• warfarin
  • digoxin

Self-management

Your daily activities can have a major impact on the progression of heart failure. It's important for patients and/or their caregivers to play an active role in their health by:

  • monitoring symptoms, including daily weights
  • managing diet, including limiting sodium, fluids and potassium
  • ensuring daily activity through regular exercise
  • managing blood pressure
  • maintaining a healthy weight
  • avoiding unhealthy habits such as smoking
  • taking medications as prescribed

Surgical procedures

For some people, surgery and medical devices are needed to treat the problem that led to the heart failure. Treatments could include:

  • coronary artery bypass graft (CABG)
  • valve repair or replacement surgery
  • an implanted device such as a pacemaker and/or defibrillator

Treating advanced heart failure

Because heart failure is a disease that gets worse over time, some patients will reach the point where medical management is no longer working well for them.

It's important for the health team, the patient and the family to work in partnership to discuss medical options and make care decisions centred on the patient's wishes and goals of care. Some people may choose advanced treatment approaches; others may decide that they don't want to pursue aggressive medical interventions and prefer supportive care. A range of care options may be available.

A heart transplant is when a person's diseased heart is replaced with a healthy one from an organ donor (someone who has died and whose organs have been donated). Not everyone is a good candidate for heart transplant.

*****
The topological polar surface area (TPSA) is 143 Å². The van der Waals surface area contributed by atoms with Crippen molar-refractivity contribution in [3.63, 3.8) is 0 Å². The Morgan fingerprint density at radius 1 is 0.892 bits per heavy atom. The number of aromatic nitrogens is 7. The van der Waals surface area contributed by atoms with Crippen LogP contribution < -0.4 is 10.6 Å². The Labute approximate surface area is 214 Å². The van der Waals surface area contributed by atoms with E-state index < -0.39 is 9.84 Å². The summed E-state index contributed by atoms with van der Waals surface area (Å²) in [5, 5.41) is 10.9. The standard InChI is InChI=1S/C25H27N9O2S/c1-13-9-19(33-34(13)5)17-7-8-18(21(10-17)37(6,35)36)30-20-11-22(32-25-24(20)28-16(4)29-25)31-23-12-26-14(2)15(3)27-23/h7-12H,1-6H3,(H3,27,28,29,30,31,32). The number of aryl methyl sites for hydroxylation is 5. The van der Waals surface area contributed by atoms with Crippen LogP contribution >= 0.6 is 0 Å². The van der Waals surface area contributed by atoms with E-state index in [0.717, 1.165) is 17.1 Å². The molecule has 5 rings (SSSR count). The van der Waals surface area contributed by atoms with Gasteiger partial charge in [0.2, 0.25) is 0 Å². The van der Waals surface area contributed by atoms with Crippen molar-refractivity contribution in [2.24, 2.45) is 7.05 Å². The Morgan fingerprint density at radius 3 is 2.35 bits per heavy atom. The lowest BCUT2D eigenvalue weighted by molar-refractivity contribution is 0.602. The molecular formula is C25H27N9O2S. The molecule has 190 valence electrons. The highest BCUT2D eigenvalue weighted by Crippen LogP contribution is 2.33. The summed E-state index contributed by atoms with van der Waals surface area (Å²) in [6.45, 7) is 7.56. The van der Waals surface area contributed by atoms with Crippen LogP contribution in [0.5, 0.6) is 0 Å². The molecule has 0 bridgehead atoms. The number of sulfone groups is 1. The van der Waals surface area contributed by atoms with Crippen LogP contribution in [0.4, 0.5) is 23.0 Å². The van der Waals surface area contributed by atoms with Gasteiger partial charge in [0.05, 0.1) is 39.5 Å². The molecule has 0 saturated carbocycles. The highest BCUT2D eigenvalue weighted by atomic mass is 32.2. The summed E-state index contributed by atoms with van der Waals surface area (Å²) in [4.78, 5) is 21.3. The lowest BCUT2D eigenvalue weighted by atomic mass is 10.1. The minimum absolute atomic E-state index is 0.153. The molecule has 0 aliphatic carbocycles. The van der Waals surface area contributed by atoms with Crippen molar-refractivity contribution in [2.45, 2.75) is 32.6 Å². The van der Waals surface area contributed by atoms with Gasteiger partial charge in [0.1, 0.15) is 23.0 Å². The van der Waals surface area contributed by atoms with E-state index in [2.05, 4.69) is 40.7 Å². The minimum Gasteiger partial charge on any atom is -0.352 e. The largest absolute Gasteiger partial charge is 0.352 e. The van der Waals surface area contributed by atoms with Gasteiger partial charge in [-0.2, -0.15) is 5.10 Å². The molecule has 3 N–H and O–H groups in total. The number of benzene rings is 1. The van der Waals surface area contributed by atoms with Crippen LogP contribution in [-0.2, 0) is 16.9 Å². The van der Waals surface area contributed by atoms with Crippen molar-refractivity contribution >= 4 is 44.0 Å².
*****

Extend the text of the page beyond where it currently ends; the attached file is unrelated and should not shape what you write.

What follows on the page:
If the transplant team determines you are a good candidate for a heart transplant, your name will be placed on a wait list. Once a donor heart is found that is a good match, you will undergo surgery at St. Paul's Hospital in Vancouver. 


Most people stay in hospital for one to three weeks and need to remain in the Metro Vancouver areas for up to three months post-surgery. 


You will gradually return to normal routine and daily life, but your health will be monitored for life. You will also need to take anti-rejection medications, antibiotics, nutritional supplements and other heart medications for life.


 

If you are a candidate for a heart transplant you will need to wait for a heart. Sometimes, if you are very sick, you may need the use of a mechanical heart called a ventricular assist device (VAD) to buy you some time while you wait. A VAD takes over some or all of the pumping function of the heart as a bridge to transplantation. The device is implanted during an open heart surgery procedure. 

 

Living with advanced heart failure is difficult, and the medical decisions can be complicated. It helps to communicate with others about your personal priorities regarding your care and your quality of life. You may wish to explore the following resources.


Advanced heart failure personal action plan

This communication tool, developed by a provincial Heart Failure working group, can help you and your family document details about how you want to be cared for. It should be reviewed with your health care provider to ensure he or she understands your personal care priorities and wishes.


Advance care planning

Advance care planning is the process of thinking about, and writing down, your wishes or instructions for future health care treatment in the event you become incapable of deciding for yourself. A useful website for information about advance care planning is www.AdvanceCarePlanning.ca.


Palliative care

Palliative care is a service available for people living with any disease, at any age and at any stage of an illness. You don't need to stop your medical care to receive palliative care. Palliative care can help with managing symptoms, maximizing quality of life, providing spiritual and psychological support, and discussing goals of care with you and your family. Your health care provider can help you access palliative care services in your community.